Most Americans don’t know the role that the CIA played in setting up the first Greek government after World War II. The partisans who had been fighting the German Nazis and the Italian Fascists were mainly made up of communists, socialists and progressives. Churchill and the CIA wanted to support the reinstatement of the monarchy. They armed traditional elements in the Greek military, and after the Allied victory they re-armed the fascist collaborators. In 1947 the Truman Doctrine supported authoritarian regimes in Turkey, Iran and Greece and suppressed leftist democratic movements. By 1949 the communists in Greece had been defeated and fled the country. Neo-Fascist elements in the Greek military supported by the CIA had a heavy influence in the continuing Greek governments, and The Regime of the Colonels, from 1967 to 1974, was a period of overt military dictatorship sponsored by the CIA. These elements nurtured by the CIA are still active in the military and police. One of the leaders of Golden Dawn said recently that 40 to 50% of the police supported them, and, from the Washington Post: “Greek Justice Minister Antonis Roupakiotis said he is concerned about the party’s alleged ties to the police and military.” Is the U. S. preparing for another military dictatorship in Greece?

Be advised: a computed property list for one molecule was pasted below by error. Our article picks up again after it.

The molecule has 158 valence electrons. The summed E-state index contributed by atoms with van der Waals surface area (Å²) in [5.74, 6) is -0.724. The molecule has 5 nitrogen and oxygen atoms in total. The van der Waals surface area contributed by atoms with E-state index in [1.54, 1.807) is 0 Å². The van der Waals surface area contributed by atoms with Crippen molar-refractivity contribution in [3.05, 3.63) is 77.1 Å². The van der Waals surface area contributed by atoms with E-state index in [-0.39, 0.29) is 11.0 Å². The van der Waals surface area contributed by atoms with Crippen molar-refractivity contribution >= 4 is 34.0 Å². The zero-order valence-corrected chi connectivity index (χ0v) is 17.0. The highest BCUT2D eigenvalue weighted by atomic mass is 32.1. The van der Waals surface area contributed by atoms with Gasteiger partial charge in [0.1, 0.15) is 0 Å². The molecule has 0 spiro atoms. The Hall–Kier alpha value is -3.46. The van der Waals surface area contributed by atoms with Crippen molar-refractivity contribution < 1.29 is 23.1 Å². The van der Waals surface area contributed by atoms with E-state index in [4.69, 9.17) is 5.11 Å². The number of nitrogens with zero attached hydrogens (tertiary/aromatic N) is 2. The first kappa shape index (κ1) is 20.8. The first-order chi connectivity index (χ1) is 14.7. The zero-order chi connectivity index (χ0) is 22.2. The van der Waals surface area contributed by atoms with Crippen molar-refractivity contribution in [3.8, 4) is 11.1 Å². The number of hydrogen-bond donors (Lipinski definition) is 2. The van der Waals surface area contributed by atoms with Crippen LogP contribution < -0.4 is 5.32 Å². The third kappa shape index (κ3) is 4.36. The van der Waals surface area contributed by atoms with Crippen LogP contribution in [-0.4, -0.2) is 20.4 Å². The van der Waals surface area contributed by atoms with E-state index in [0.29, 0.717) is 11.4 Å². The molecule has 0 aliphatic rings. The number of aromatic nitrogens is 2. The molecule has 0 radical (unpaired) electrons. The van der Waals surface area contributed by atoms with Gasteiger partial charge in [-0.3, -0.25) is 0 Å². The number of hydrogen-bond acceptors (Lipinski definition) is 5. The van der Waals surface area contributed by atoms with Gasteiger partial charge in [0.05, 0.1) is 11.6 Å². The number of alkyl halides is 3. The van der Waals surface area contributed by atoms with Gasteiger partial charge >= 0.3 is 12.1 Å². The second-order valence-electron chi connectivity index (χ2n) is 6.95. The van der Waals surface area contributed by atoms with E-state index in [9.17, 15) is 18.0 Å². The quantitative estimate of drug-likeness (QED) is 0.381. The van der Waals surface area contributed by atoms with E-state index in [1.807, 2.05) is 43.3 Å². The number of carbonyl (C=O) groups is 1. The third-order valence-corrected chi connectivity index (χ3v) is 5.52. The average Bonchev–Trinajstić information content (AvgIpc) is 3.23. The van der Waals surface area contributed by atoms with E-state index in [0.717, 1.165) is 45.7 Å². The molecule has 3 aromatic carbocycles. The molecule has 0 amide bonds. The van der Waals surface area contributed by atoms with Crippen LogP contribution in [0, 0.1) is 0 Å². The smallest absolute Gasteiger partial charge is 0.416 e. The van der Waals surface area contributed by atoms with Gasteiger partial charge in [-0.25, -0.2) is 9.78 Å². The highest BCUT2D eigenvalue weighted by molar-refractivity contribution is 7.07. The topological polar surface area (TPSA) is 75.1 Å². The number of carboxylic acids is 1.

In the debate Romney criticized Obama for an “Apology Tour.” And Obama insisted he never apologized for America.
Well, that’s too bad because there are apologies due.
We could start by apologizing to Greece.
We could apologize to Iran for overthrowing the democratically elected government of Mossadegh and installing the Shah on a Peacock Throne. The CIA-trained SAVAK was probably the most brutal and lethal of all secret police in the Middle East. That could be why many Iranians still think of us as the Great Satan.
We could apologize to Guatemala for overthrowing the democratically elected government of Jacobo Arbenz in 1954. The CIA and School of Americas-trained military waged a forty-year war of extermination against the indigenous peoples that ended up costing more than 200,000 lives. Remnants of that military dictatorship still run the country.